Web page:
Not only have the book and film been used to share the work of The Freedom Writer’s, but Ms. Gruwell has also set up an organisation whose purpose it is to spread the message of the Freedom Writers and to create more classrooms like Room 203 around the world. This organisation is ‘The Freedom Writers Foundation’ and I was lucky enough to meet with them while I was Los Angeles.

 

The Freedom Writer's Foundation

 

 

 

The Freedom Writers Foundation is based in Long Beach (you can see their beautiful offices in the picture above), just around the corner from Wilson High School. The Foundation has four arms to its work. Ms Gruwell (Erin) and the Freedom Writers give outreach presentations to schools and other institutions about the Freedom Writers. They train teachers on the Freedom Writers’ methods of teaching based on Ms. Gruwell’s teaching of Class 203, they have created a curriculum that integrates their style of teaching into the standard high school curriculum and they provide scholarships to first-generation high-schoolers to attend college.

 

When I first started teaching, I watched the film ‘Freedom Writer’s Diary’ and I felt inspired by Ms. Gruwell’s work and the courage of her students to tell their stories. This film and those stories helped inspire me to work on The Story Project, so you can imagine my excitement when I was able to organise a visit to The Freedom Writer’s Foundation as part of my research journey.

 

Visiting Long Beach

 

Not only was I able to visit the Foundation, but I was able to meet with Sue-Ellen Alpizar, who was one of the original Freedom Writers and even appears on the cover of the Freedom Writer’s Diary (middle of the top-row in the picture). I was also able to meet Grace McGlade, who is the Development Director for the Foundation.

 

 

 

Sue-Ellen and Grace were able to give me more of an insight into why Class 203 was so successful and how that work is being continued. 

 

As a student in Ms. Gruwell’s class, Sue-Ellen explained that she and her classmates were bringing a lot of baggage with them into the classroom. As a child who had grown up in a very difficult environment, she did not think of life beyond a two week span and was far behind in her academic work. Living in her community, she did not have access to therapists, and it wasn’t until she began writing that she was able to process her past and begin imagining a different life for herself.

 

She explained that when she first started writing in her journal, she was afraid to share her personal experiences, and she would often write about superficial topics – that is, until people started to share their journal entries and she was inspired by their bravery. Ms. Gruwell would share one of the student’s journal entries anonymously and this encouraged the whole class to take more risks in their writing. 

 

It was inspirational for me to hear how Sue-Ellen was able to process her past through the blank page. She explained that this wasn’t always easy and many of the diary entries that were read out to the class could trigger very difficult emotions for all the students. Sue-Ellen, explains that when a story was read out to the class about molestation, a number of students had to leave the room. It was at this point that Ms. Gruwell recruited the support of a volunteer counsellor to ensure that her students were able to access professional mental health support on top of the benefits they were receiving from the writing.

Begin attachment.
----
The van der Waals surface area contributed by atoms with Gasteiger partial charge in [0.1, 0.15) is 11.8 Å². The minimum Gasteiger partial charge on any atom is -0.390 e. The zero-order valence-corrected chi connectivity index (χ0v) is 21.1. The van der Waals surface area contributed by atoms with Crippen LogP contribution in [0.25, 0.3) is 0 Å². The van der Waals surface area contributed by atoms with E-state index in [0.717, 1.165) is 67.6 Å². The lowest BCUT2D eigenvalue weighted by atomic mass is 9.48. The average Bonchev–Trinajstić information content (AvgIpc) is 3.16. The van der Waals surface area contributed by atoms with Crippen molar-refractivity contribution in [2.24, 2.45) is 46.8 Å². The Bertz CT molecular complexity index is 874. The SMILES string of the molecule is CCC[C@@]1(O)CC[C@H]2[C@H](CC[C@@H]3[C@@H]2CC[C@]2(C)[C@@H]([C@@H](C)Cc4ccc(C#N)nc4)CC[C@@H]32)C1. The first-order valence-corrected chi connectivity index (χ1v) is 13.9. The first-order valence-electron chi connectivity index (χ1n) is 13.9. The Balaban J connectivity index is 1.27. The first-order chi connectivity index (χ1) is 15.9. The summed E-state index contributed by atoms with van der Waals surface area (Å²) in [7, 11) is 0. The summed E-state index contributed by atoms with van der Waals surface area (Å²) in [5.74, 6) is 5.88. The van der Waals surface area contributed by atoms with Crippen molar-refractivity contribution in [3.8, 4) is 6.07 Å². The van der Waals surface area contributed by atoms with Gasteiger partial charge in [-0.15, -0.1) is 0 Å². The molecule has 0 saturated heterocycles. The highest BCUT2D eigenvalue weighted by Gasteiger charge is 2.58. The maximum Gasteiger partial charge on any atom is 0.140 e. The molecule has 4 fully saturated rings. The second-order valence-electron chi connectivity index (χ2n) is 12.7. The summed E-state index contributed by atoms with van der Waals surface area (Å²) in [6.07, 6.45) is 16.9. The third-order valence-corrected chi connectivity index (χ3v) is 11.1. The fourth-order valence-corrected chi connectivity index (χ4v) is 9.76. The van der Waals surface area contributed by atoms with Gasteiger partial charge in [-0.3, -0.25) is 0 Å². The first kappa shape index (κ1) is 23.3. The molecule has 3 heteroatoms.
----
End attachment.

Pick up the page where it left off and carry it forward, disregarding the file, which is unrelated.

Sue-Ellen’s life was changed through her experience of writing in Room 203 and she still continues to spread the word about the power of writing by giving talks about her experience and through her work with the Freedom Writer’s Foundation. 

 

Teacher Training 

 

The Foundation is spreading their story-writing teaching methods across the world and Grace was able to explain to me how the Foundation has provided training to teachers from a multitude of countries; most recently they have been working with teachers from Israel and Palestine. When they train their teachers, they also allow their trainees to experience the benefits of this type of teaching themselves; through the reading and writing activities in which they participate in the training, teachers are also able to learn more about themselves and make connections with other teachers.

 

Teachers pay to attend the formal Freedom Writers training, but quite often teachers are able to receive funding from their school district towards the payment. If a teacher can not afford to attend the training, then they can access the Freedom Writers methods in the form of their Teacher’s Handbook, which is on sale from their website or many booksellers. 

 

Truly Heroic 

 

However, before you read any guidance materials, I would recommend starting by reading 'The Freedom Writer's Diary’: Even in the most challenging of circumstances, a teacher who really believed in her students and students who took a risk in revealing part of themselves, have written a very inspirational book that changed all their lives. But beyond that, they have shared what they have learnt and created the materials/ the model to change the lives of many other teachers and students too. Like, Miep Gies said, I think this proves that the Freedom Writers are truly heroes.